Our GitLab SaaS vision is to provide a solution where you can easily choose and use the correct type of public cloud-hosted compute resources for your CI/CD jobs. In this first iteration towards achieving that vision, we are pleased to announce that two larger compute machines are generally available for GitLab SaaS Runners on Linux.
With these two machine types, you can now access more choices for your GitLab SaaS CI/CD jobs. And with 100% job isolation on an ephemeral virtual machine, and security and autoscaling fully managed by GitLab, you can confidently run your critical CI/CD jobs on GitLab SaaS.
New machine type details
The new SaaS Runners on Linux are a 2 vCPU, 8GB RAM (
saas-linux-medium-amd64), and a 4 vCPU, 16GB RAM (
saas-linux-large-amd64) machine type. These machine types, powered by the latest generation of Google Compute N2D virtual machines, deliver significant performance improvements for general-purpose CI workloads. The medium machine type,
saas-linux-medium-amd64, is available to all subscriptions (Free, Premium, Ultimate). The large machine type,
saas-linux-large-amd64 is only available to paid plans (Premium and Ultimate) and GitLab for Open Source program members.
Note: If you are in a Free plan and tag a CI job with the large machine type,
saas-linux-large-amd64, you will get an error at the job level and the job will not run.
This job is stuck because of one of the following problems. There are no active runners online, no runners for the protected branch, or no runners that match all of the job's tags: saas-linux-large-amd64
Are the new machine types right for my CI job?
The answer is that it depends. If the CI job is compute-intensive, you will likely see a performance improvement measured by reduced build times. We ran a series of Linux kernel builds on the medium machine type to test the potential performance gains for compute-intensive CI jobs.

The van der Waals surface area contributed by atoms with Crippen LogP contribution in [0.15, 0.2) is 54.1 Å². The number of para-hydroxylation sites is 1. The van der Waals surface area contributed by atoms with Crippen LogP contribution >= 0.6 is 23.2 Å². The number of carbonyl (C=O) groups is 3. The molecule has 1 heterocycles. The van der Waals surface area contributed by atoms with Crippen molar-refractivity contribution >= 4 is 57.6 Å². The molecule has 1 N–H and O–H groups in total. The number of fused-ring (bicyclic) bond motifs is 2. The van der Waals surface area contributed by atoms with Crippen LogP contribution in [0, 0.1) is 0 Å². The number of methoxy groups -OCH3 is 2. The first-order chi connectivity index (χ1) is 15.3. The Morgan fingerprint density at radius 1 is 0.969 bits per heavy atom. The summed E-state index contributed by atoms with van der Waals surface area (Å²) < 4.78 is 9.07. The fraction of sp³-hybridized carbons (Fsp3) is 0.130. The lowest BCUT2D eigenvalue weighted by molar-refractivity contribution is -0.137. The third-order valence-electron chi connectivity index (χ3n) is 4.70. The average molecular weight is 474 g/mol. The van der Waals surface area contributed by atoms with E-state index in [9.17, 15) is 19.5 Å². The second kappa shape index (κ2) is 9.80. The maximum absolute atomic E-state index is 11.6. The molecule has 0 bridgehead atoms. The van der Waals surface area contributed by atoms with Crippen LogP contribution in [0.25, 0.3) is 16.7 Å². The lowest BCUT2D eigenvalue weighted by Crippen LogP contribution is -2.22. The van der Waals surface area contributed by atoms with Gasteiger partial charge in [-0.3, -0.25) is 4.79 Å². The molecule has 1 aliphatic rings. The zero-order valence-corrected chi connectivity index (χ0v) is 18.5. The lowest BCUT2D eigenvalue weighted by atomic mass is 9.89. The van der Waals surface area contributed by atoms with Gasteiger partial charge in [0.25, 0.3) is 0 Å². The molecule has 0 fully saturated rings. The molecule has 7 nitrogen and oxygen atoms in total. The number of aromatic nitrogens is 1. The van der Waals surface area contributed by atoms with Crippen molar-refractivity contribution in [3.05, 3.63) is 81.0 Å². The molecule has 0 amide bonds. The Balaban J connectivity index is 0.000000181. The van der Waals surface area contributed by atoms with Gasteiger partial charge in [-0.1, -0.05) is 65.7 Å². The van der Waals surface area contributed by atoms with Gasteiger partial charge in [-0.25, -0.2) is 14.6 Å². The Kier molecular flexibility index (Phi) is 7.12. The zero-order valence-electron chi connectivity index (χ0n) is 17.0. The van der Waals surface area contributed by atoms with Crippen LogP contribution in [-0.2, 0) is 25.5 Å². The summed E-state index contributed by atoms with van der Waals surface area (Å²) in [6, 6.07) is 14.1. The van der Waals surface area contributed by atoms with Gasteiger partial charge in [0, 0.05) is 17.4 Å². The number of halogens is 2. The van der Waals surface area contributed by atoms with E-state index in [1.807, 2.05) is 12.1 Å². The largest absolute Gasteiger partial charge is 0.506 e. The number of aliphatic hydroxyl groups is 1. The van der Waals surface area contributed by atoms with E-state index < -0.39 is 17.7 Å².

Our testing found an average 41% reduction in CI job execution time for the medium machine types compared to the baseline small machine type. We recommend you experiment with the new machine types for your CI jobs to determine the right choice based on your build workflows.
To get started with the new machine types, simply add a tag to your CI file. Without the tag, a job in your pipeline will automatically run on the small machine type.
Example pipeline configuration
In this example pipeline configuration,
job_001 will run on the default Linux SaaS Runner as no machine type tag is defined. The subsequent job,
job_002, in the build stage will run on the medium machine type, and
job_003 will run on the large machine type. So you have flexibility within a GitLab CI/CD pipeline to choose the right machine type for each job.
stages: - Prebuild - Build - Unit Test job_001: stage: Prebuild script: - echo "this job runs on the default (small) machine type" job_002: tags: [ saas-linux-medium-amd64 ] stage: Build script: - echo "this job runs on the medium machine type" job_003: tags: [ saas-linux-large-amd64 ] stage: Unit Test script: - echo "this job runs on the large machine type"
Understanding the new machine types and cost factors
You can start using the new machine types now with the CI minutes currently available in your plan. The new machine types will consume your CI minutes at a different rate than the default (small) machine type based on an applied cost factor. If you are a GitLab for Open Source program member, then refer to the cost factor documentation page for details on how cost factors are applied to your CI/CD jobs.
|CI minutes consumed per 1 minute of build time||1||2||3|
Today your CI minutes usage report on GitLab SaaS will be an aggregate of all of the CI minutes consumed across all the machine types you select in your jobs. In this issue, we are working towards adding visibility into usage by each Runner type. So you will soon have more granular reporting of use across the various Runner classes (Linux, Windows, macOS) and machine types we plan to offer.
At GitLab, we value your input and use it as a critical sensing mechanism in planning roadmap investments. To provide feedback on the machine types you need on GitLab SaaS Runners on Linux, add a comment to the respective comment thread in this issue
Cover image by Julian Hochgesang on Unsplash
“GitLab SaaS now has more options in machine types for running CI jobs on Linux.” – Darren Eastman
Click to tweet